"The creative challenge was to turn sputum (bulgam), which makes you say 'ughh!', on its head and come up with an idea that can over time and through exposure gain currency of its own," said Radharani Mitra, national creative director, BBC World Service Trust India that launched the campaign.
"It rings a bell in your mind on the right thing to do, if you have been coughing for over two weeks. The person needs to go to a testing centre and give the sputum sample," Mitra said.
TB, an airborne disease that kills two people every three minutes is caused by the bacterium Mycobacterium tuberculosis that affects the lungs.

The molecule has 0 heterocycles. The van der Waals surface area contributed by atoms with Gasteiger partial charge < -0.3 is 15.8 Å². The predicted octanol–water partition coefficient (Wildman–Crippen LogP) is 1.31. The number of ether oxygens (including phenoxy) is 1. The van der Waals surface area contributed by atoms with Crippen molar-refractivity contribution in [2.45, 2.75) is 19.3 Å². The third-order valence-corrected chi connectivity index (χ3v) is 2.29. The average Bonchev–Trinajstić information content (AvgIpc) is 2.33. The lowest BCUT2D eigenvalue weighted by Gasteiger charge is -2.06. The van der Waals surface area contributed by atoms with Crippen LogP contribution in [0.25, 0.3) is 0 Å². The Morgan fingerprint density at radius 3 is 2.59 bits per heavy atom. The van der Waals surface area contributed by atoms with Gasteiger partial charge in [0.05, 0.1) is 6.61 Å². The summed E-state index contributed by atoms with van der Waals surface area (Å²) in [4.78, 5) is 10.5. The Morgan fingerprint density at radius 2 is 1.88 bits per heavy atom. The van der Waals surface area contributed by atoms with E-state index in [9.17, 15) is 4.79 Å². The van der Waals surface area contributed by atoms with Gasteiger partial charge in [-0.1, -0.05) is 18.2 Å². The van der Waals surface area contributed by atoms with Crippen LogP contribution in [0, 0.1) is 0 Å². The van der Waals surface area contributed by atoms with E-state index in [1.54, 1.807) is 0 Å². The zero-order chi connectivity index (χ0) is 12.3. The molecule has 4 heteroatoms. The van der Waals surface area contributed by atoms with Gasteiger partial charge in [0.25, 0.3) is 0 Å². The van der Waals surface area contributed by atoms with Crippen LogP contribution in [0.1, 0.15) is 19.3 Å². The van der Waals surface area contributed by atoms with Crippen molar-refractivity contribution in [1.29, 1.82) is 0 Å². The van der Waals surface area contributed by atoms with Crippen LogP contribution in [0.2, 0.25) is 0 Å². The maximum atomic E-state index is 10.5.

Symptoms include severe cough which lasts for three weeks or longer, producing bloody or discoloured sputum, night sweats, fever, fatigue and weakness, pain in the chest, loss of appetite, and pain in breathing or coughing.
Marred by controversies over totally-drug resistant TB and inadequacy of Directly Observed Treatment Short course (DOTS) for treating TB, India's TB control mission has been taking a bumpy ride in the last five years.
Bulgam Bhai will be the face and voice of the campaign against TB under Project Axshya, an initiative of various civil societies to raise awareness about the need to test for TB in case a person has had cough for two weeks.
People will be nagged by Bulgam Bhai with the question, "Has it been two weeks", through a range of TV and radio commercials, which have been designed to run Feb 15-March 31.
Quipped Mitra: "You can love or hate Bulgam Bhai, but you can't be indifferent to him."